“Strivers and Other Stories” won the the 2016 Washington Writers’ Publishing House fiction prize. The collection was published on November 1, 2016.
“The feathery touch of these graceful short tales conceals melancholic undertones of helplessness and American class and race divisions.” -Kirkus Reviews
“If the best fiction aims to dissect social reality, this collection fits in with that long, distinguished, and dazzling tradition.” -Washington City Paper
“Williams writes vividly about the American south, making the region itself a central character in his first collection of short fiction.” -Politics and Prose Bookstore, Washington, D.C.
Set primarily in the American South between the 1920s and the present day, STRIVERS AND OTHER STORIES explores a range of African-American and other voices reflecting characters striving towards their versions of the American dream. We meet teachers and doctors, train porters and factory workers, soldiers and musicians; mothers, fathers, children and spouses; mentors and mentees. With a mix of humor and heart, satire and sentiment, this collection captures their everyday struggles for better lives and their hopes for promising futures.
“Strivers is an impressive collection filled with memorable characters pushing against the limits imposed on them—by family, fate, racism, and their own flaws and aspirations. With insight and compassion, Williams offers thoughtful portraits of ordinary lives in these stories; in so doing, he presents a varied and vibrant gallery of Black middle-class life in the South. His prose is smart and subtle, and like his characters, it is fueled by a longing heart.” -Brendan Short, author of Dream City
“[Strivers and Other Stories] span the 1920s to the present and generally offer insights into the African-American condition in the United States. They are often set in the South and distilled into elegantly observed little narratives that border on vignettes. For the most part, there are no epic Marches on Washington, police dog riots, or Ku Klux Klan horrors, but rather emotionally intricate, character-driven portraits that typically end with muted epiphanies, quiet even when life-changing.The feathery touch of these graceful short tales conceals melancholic undertones of helplessness and American class and race divisions.” –Kirkus Reviews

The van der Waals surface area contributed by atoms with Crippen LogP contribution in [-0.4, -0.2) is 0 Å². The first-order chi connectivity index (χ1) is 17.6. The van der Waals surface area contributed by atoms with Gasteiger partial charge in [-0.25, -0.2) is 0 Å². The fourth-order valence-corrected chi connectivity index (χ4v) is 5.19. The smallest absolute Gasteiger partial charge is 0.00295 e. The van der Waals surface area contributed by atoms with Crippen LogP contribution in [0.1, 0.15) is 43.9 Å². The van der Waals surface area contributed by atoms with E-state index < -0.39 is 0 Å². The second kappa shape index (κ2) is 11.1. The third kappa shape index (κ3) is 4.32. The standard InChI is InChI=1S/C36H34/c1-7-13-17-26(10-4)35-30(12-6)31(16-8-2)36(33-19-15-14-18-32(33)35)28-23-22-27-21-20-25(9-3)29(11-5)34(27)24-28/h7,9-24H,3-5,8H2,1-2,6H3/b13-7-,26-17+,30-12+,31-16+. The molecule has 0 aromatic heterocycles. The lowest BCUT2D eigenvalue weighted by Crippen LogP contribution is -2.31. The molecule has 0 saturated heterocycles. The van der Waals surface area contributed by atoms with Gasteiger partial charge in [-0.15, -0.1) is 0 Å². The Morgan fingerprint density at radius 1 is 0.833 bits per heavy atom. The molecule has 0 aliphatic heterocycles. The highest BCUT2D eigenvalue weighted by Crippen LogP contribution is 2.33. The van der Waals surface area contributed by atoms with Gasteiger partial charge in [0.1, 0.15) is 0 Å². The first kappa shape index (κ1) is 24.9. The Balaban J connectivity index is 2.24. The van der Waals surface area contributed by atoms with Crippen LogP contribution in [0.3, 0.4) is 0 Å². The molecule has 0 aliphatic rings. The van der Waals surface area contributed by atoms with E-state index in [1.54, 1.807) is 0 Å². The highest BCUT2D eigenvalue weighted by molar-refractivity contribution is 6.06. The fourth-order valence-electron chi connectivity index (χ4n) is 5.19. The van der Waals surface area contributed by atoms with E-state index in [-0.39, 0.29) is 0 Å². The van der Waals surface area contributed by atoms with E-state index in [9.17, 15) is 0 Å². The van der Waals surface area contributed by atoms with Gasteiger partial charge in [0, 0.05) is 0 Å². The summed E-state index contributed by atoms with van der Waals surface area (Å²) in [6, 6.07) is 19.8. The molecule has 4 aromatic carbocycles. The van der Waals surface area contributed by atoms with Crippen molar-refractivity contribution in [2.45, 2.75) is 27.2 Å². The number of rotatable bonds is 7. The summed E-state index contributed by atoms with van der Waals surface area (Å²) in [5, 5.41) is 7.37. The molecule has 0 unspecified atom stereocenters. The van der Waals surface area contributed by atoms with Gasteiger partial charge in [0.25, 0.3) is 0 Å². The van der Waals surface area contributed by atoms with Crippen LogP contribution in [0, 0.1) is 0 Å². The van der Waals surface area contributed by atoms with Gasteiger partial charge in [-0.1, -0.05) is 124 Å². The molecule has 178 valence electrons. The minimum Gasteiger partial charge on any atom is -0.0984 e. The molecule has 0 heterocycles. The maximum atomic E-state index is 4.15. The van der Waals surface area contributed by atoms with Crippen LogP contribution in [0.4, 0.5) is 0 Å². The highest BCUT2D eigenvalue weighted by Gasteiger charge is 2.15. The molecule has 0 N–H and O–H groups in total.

“The 15 stories in Strivers are impressive and conjure one social milieu after another, but there are no postmodernist fireworks here. And thank goodness for that—such stylistic posturing would only deflect attention from the main thing: what’s in these people’s hearts and how to make that square (or not) with their world.” –Washington City Paper
$16.95 Paperback | ISBN: 978-1-941551-11-0 | Publication Date: 11/1/ 2016
To schedule readings, interviews or obtain review copies, please contact:
David Ebenbach firstname.lastname@example.org
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Enjoyed the opportunities to read from and talk about “Strivers and Other Stories” at some great bookstores in and around Washington, D.C. and at the Lucy Laney Museum in my hometown of Augusta, Georgia. Also thanks to the plucky staff at Washington Writers Publishing house for putting together and allowing me to participate in a panel at the 2017 AWP conference. It was a fun experience. It takes a lot of energy to read and talk about your work. Much respect to the writers who do this on the regular!
Saturday, March 18, 2017
Robert Harper Books: Third Saturday Readings
Time: 2:00 p.m. – 4 p.m.
Location: 6216 Rhode Island Avenue, Riverdale Park, MD 20737
Sunday, January 22, 2017
Politics & Prose Bookstore: WWPH Prize Winners – Poetry and Prose Reading
Time: 1:00 p.m. – 2 p.m.
Location: 5015 Connecticut Ave NW, Washington, DC 20008
February 11, 2017
Association of Writers & Writing Programs 2017 Conference – WWPH Panel
Time: 3p.m. – 4:15
Location: Washington Convention Center/ Marriot Marquis, Washington, DC
Small Press, Big City: 45 Years of Washington Writers Publishing House. Washington Writers Publishing House is a unique literary venture—a cooperative press staffed by previous winners of an annual contest and committed to discovering and promoting diverse voices from the Washington, Baltimore, and Northern Virginia area. Kathleen Wheaton, Robert J. Williams, Patricia Schultheis, David Ebenbach and Melanie Hatter will read from their WWPH books and discuss the workings of a small press.
February 19, 2017
A welcome home reading at the Museum of Black History in Augusta.
Sunday, November 6, 2016
Writers’ Center: WWPH Prize Winners – Poetry and Prose Reading
Time: 2:00 p.m. – 4 p.m.
Location: 4508 Walsh St, Chevy Chase, MD 20815
Saturday, November 12, 2016
Sankofa Video, Books & Cafe – “Strivers and Other Stories” Reading and Signing
Time: 2:00 p.m. – 3 p.m.
Location: 2714 Georgia Avenue, Washington, DC 20001 (Across the street from the Howard University)
Can’t say enough about the generosity and support Haile and Shirikiana Gerima provided to make this event happen. It was an amazing experience to read on Georgia Avenue and think about the African-American literary greats who passed along that very way in and around Howard University.